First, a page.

Best practice club: No 2

Personnel
Today’s new monthly series by the Best Practice Club reveals how managers
tackle business problems and enhance performance. In this issue, Alan Hunter,
continuous improvement manager at Glenair UK, explains how harnessing ideas
from the workforce offers considerable rewards for business

Glenair UK is based in Mansfield, Nottinghamshire, with three facilities
employing more than 450 workers, servicing customers in the aerospace, defence
and telecommunications markets.

The work at Glenair is predominantly process-based, with assembly, quality
control, packing and distribution executed as efficiently as possible to
maximise production.

In the past, although traditionally open to new ideas, there wasn’t the
robust structure in place to evaluate suggestions and see them through to
fruition.

A few months ago, however, Glenair began a dedicated continuous improvement
scheme, employed a team to drive ideas, and created a system that could – and
would – work.

This driving force is called Active and exists to help self-empowered work
teams come up with new initiatives for making improvements within their scope
of work.

How we implemented the change

At first, the Active team found it difficult to implement the new culture.
There was a certain amount of resistance from people who had been involved in
improvement schemes in the past, but had become disillusioned when they had not
worked.

At Glenair, the idea was to get senior people in the company on board as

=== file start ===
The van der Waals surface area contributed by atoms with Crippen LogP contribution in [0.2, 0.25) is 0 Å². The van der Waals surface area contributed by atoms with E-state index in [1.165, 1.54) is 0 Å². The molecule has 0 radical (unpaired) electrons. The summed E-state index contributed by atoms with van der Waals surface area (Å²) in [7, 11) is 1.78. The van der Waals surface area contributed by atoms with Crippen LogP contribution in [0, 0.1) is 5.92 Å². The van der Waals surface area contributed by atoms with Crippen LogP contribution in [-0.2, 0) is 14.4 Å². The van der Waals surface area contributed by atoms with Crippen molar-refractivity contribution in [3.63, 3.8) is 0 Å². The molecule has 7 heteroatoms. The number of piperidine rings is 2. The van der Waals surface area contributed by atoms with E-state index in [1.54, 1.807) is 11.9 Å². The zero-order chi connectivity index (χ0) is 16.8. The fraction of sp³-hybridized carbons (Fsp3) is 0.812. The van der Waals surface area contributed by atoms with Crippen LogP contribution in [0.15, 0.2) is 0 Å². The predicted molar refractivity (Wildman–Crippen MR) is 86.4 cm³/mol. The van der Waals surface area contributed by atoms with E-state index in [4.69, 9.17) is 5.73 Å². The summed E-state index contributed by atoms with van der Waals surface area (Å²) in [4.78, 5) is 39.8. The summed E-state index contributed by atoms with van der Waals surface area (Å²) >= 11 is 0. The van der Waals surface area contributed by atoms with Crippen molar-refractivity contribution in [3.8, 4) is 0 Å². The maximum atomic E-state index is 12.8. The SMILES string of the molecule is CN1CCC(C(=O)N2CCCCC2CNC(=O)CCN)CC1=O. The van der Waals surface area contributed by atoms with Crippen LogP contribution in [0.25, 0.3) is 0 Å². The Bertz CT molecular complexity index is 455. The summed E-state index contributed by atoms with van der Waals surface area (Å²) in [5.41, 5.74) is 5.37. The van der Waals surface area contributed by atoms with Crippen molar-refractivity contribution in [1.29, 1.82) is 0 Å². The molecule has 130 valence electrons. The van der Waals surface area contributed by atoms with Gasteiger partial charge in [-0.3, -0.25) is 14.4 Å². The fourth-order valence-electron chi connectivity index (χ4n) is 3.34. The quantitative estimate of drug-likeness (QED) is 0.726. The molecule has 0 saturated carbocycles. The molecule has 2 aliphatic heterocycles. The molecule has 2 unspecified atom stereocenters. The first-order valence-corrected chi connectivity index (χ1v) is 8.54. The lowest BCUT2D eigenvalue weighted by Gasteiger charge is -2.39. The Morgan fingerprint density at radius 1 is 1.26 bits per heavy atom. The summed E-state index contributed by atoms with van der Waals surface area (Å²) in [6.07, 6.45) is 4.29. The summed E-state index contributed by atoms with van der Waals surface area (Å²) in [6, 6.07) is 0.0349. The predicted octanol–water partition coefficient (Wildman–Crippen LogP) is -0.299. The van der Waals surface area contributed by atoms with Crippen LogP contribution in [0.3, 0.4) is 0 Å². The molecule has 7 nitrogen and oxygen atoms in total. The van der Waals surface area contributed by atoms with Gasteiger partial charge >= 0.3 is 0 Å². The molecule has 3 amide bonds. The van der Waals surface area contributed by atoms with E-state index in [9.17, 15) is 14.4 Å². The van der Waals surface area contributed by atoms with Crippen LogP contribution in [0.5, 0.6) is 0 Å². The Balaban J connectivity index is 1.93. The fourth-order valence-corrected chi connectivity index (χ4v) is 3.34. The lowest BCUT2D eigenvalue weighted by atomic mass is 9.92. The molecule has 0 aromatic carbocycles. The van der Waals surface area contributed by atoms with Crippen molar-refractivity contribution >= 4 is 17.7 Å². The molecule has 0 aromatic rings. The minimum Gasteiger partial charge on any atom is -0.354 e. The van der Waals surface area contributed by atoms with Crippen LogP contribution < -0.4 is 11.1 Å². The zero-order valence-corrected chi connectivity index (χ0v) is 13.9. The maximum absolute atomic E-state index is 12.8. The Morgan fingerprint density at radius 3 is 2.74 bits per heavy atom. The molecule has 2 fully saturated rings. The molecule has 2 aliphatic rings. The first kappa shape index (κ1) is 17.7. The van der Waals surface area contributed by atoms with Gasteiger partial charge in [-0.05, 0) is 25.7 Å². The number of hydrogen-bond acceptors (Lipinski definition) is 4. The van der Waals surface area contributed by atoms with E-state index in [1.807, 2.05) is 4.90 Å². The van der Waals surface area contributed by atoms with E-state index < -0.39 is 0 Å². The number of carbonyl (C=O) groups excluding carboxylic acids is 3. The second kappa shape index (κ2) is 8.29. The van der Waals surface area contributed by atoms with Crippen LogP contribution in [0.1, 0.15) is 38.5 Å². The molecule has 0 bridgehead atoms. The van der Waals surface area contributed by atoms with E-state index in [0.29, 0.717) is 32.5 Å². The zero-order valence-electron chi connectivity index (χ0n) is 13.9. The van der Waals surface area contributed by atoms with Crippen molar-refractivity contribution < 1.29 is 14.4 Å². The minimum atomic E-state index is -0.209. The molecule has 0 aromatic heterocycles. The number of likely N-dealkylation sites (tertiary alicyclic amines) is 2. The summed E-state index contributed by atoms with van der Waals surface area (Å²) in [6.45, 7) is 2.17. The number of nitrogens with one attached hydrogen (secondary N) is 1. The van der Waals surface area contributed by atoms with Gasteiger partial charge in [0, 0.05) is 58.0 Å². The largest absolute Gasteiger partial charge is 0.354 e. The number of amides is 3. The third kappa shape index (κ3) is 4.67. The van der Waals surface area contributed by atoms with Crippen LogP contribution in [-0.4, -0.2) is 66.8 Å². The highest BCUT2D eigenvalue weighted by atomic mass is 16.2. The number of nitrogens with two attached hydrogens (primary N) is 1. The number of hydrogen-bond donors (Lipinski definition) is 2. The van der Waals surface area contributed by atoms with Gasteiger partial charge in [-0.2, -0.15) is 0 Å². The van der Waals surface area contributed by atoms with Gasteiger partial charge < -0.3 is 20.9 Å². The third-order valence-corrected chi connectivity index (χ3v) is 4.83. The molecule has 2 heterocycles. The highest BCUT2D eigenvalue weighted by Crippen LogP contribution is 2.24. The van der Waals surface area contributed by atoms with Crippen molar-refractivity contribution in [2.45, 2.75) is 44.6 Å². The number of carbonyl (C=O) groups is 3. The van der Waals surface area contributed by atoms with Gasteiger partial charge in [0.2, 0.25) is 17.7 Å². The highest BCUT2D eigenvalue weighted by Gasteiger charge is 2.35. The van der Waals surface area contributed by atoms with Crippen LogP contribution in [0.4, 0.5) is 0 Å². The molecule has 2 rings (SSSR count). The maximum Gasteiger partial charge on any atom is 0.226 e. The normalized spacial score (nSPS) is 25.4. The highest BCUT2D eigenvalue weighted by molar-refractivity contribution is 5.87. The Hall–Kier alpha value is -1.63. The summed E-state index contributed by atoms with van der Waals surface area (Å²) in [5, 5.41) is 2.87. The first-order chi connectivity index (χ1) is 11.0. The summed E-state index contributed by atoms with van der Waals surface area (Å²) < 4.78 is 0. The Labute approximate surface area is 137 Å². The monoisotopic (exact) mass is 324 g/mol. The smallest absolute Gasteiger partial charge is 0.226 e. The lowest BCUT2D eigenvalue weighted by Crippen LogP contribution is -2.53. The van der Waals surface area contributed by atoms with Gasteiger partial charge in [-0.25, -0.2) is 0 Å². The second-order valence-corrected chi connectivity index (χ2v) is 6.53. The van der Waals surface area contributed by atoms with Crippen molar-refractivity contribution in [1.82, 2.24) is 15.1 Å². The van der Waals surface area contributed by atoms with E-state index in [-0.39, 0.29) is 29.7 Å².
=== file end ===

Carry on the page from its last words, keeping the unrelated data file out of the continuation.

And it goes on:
much as possible. With their support, the continuous improvement team could
pursue its goal of getting everyone in the company involved with the programme.

The scheme is driven mainly by a new database that is accessible to all
Active members within Glenair. This exists purely for the input of ideas.

Employees are encouraged to type their suggestions for business improvement
into the database. Once the idea has been input, there is an automatic option
to e-mail the relevant manager in that department. This means the idea goes
directly to the person who has the authority and expertise to evaluate the
suggestion and see if it is viable.

Crucially, these messages are also forwarded to the continuous improvement
team, so they always know which ideas are going through the system at any one
time and if they are being responded to appropriately. This also helps the team
identify any training requirements that might come up as a result of a
suggestion.

Positive outcomes for the business

The benefits of a continuous improvement scheme are manifold, but particular
impact can be seen in personnel satisfaction and time and cost savings.

When employees are actually being listened to and their ideas taken on
board, their sense of involvement in company life increases. Not only that, but
good ideas can make a real difference to the business.

One idea, involving a simple change in packaging, now saves the company 25
minutes of packing time per individual unit.

A job that used to take one worker half an hour to complete now takes only
five minutes – freeing them up for other work in the factory. Calculated over
even a short period, this works out as a significant saving for Glenair.

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